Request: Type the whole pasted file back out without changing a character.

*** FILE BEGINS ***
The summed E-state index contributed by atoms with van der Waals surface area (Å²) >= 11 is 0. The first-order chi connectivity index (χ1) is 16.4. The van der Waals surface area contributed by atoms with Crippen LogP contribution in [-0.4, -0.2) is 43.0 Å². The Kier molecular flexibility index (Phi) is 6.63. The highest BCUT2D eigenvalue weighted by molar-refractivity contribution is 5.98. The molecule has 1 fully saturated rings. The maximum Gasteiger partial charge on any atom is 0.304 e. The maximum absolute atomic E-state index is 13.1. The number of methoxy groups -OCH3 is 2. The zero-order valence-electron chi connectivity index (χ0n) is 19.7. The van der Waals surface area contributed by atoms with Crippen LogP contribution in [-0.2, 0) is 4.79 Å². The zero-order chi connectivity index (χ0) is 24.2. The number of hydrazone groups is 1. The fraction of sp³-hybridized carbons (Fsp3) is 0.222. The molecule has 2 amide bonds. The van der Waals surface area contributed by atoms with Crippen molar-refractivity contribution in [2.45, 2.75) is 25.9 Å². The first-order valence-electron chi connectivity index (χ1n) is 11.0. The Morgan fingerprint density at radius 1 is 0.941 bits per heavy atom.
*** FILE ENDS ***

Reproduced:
The summed E-state index contributed by atoms with van der Waals surface area (Å²) >= 11 is 0. The first-order chi connectivity index (χ1) is 16.4. The van der Waals surface area contributed by atoms with Crippen LogP contribution in [-0.4, -0.2) is 43.0 Å². The Kier molecular flexibility index (Phi) is 6.63. The highest BCUT2D eigenvalue weighted by molar-refractivity contribution is 5.98. The molecule has 1 fully saturated rings. The maximum Gasteiger partial charge on any atom is 0.304 e. The maximum absolute atomic E-state index is 13.1. The number of methoxy groups -OCH3 is 2. The zero-order valence-electron chi connectivity index (χ0n) is 19.7. The van der Waals surface area contributed by atoms with Crippen LogP contribution in [-0.2, 0) is 4.79 Å². The zero-order chi connectivity index (χ0) is 24.2. The number of hydrazone groups is 1. The fraction of sp³-hybridized carbons (Fsp3) is 0.222. The molecule has 2 amide bonds. The van der Waals surface area contributed by atoms with Crippen molar-refractivity contribution in [2.45, 2.75) is 25.9 Å². The first-order valence-electron chi connectivity index (χ1n) is 11.0. The Morgan fingerprint density at radius 1 is 0.941 bits per heavy atom.